Harper WoodsJuly 25, 2013
Harper Woods teacher leads local teachers in summer training
By April Lehmbeck
C & G Staff Writer
Harper Woods Middle School teacher June Teisan talks to other local teachers during summer professional development through the Detroit 1933-2033 Summer Teacher Institute late last month.
HARPER WOODS — When Harper Woods Middle School science teacher June Teisan brought an innovative learning model based on a reimagined Detroit to her Future Think class last year, she dreamed of taking that lesson to other teachers.
That dream became reality when Teisan created and presented a professional development this summer to teachers in the tri-county area.
Teisan’s idea started when she was at a learning event last summer in Harlem working with the Smithsonian and Model Classroom on project-based learning that focuses on culture and community. She decided that she wanted to bring something similar to Detroit’s educators.
“As I piloted my STEAM (science, tech, engineering, art and math) Detroit 1933/2033 project (D33) with my students this past year in partnership with the DIA, focused on the (Diego) Rivera murals of the Ford Rouge plant and asking students to envision Detroit in 2033, ‘their’ Detroit, I was keeping that professional development dream in the back of my mind, hoping to engage tri-county peers in this important work of connecting student skills and passion in the rebirth of Detroit,” she said in an email.
“With support from Network of Michigan Educators, the DIA, and (the) Model Classroom program, we built and delivered the D33 training to expand this concept to other classrooms in Detroit and across the tri-county area,” she added.
Her professional development during a weeklong training was a success through a joint effort with the Pearson Foundation, The Network of Michigan Educators and the Detroit Institute of Arts.
“The participants were truly blown away,” Teisan said. “I introduced this as ‘not your grandma’s PD,’ because it wasn’t the typical sit-and-get format of lectures and PowerPoints. At this training event, we asked the teachers to assume the role of students for the first three of the four days.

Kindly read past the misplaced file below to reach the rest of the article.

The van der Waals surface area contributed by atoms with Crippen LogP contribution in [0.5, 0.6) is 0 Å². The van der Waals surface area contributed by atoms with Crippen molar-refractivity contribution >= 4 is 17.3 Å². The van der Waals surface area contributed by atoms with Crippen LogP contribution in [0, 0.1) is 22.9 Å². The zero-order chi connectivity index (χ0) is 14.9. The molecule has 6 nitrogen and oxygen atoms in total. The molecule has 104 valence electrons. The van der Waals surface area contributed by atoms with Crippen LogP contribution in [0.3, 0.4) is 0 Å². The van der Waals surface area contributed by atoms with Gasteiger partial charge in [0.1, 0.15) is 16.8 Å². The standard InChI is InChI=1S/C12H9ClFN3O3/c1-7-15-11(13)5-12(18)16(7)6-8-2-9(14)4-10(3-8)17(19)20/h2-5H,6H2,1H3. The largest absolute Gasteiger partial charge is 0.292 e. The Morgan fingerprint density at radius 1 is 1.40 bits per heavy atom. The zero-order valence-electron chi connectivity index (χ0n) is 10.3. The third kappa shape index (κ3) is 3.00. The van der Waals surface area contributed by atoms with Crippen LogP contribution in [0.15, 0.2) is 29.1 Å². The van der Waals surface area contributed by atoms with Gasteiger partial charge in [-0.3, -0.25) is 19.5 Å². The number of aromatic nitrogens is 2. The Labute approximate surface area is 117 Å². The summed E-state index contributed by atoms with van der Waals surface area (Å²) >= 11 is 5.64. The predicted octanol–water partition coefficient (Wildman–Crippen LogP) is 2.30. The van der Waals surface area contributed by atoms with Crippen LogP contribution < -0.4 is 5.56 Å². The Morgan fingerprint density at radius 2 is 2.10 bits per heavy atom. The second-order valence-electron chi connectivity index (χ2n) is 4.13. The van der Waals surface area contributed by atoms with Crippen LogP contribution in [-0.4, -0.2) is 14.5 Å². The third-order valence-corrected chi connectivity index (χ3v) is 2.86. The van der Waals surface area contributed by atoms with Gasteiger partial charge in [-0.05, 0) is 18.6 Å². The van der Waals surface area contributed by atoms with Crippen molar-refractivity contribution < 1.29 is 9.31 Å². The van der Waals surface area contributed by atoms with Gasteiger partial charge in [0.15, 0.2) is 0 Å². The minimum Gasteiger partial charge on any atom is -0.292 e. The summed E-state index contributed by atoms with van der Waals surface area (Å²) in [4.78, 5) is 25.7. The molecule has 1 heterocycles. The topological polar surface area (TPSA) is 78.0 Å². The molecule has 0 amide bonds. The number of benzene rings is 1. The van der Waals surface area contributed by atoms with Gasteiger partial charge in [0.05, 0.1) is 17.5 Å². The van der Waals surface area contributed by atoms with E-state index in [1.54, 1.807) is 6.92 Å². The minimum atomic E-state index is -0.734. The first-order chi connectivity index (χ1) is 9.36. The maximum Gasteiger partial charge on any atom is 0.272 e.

“I’ve always found it valuable to be the student each summer so I can stay in touch with that side of the education equation, not always being the ‘sage on the stage,’ so to speak,” she said.
The teachers interviewed Detroiters near the DIA and went on a scavenger hunt. They also went on guided tours of the Rivera murals, which were a key component to the project-based unit in Teisan’s Future Think Class at Harper Woods Middle School.
A panel of experts in the city gave some insight into Detroit’s history, its present and the possible future.
Teisan thinks reaching out to other teachers and learning from each other is important.
“Teachers are focused in on face-to-face work with their students, and during the tumult of the school year, it is difficult to carve out time to share in deep and meaningful ways about that work with colleagues,” she said. “Staff meetings are typically at the end of a busy work day when all the teachers are wrung out, so there is little energy for digging deep into reflective dialog.
“Creating the time, the physical and mental space, to gear down from the fast pace and work with like-minded peers to build better programs yields greater benefits for students and is immensely rewarding for the teachers, as well,” she said.
As for the upcoming school year, Teisan plans to get her students back to the DIA, digging into more research for the Detroit 1933/2033 project.
“Also, several of the projects that our D33 summer teachers have underway are absolutely incredible, and the door is open for my students here in Harper Woods to join in on the action, networking with students across metro Detroit to make their mark on the rebirth of Detroit,” she said.
As for teachers taking time during the summer to learn to be better teachers and gear up for the fall, Superintendent Todd Biederwolf said Harper Woods’ teachers do use their summer to learn and collaborate.
“The vast majority of our staff already have participated in professional development activities, or will before school opens,” he said. Teaching, as a profession, requires one to continuously update their skill set. As a district, we are fortunate to have staff who are dedicated to improving individually and collectively.
“The fact they are doing so is a significant factor that ‘energizes’ our ongoing instructional improvements and our improved performance level,” he said.